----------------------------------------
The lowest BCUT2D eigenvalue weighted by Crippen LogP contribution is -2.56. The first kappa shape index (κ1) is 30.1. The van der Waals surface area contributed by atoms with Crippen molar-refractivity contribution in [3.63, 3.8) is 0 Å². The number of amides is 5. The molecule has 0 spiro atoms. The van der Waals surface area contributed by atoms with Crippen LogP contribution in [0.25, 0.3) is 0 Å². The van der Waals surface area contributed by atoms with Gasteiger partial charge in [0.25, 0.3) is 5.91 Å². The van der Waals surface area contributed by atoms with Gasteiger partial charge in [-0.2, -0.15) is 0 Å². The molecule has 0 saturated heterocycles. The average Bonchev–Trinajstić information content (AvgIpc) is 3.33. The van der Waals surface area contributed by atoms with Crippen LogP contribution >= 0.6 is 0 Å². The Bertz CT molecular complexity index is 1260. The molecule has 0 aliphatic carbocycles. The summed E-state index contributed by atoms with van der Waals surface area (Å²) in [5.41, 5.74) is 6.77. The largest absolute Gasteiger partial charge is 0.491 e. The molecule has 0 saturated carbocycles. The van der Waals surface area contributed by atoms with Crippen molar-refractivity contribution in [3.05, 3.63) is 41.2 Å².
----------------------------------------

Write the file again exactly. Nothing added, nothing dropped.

The lowest BCUT2D eigenvalue weighted by Crippen LogP contribution is -2.56. The first kappa shape index (κ1) is 30.1. The van der Waals surface area contributed by atoms with Crippen molar-refractivity contribution in [3.63, 3.8) is 0 Å². The number of amides is 5. The molecule has 0 spiro atoms. The van der Waals surface area contributed by atoms with Crippen LogP contribution in [0.25, 0.3) is 0 Å². The van der Waals surface area contributed by atoms with Gasteiger partial charge in [0.25, 0.3) is 5.91 Å². The van der Waals surface area contributed by atoms with Gasteiger partial charge in [-0.2, -0.15) is 0 Å². The molecule has 0 saturated heterocycles. The average Bonchev–Trinajstić information content (AvgIpc) is 3.33. The van der Waals surface area contributed by atoms with Crippen LogP contribution >= 0.6 is 0 Å². The Bertz CT molecular complexity index is 1260. The molecule has 0 aliphatic carbocycles. The summed E-state index contributed by atoms with van der Waals surface area (Å²) in [5.41, 5.74) is 6.77. The largest absolute Gasteiger partial charge is 0.491 e. The molecule has 0 saturated carbocycles. The van der Waals surface area contributed by atoms with Crippen molar-refractivity contribution in [3.05, 3.63) is 41.2 Å².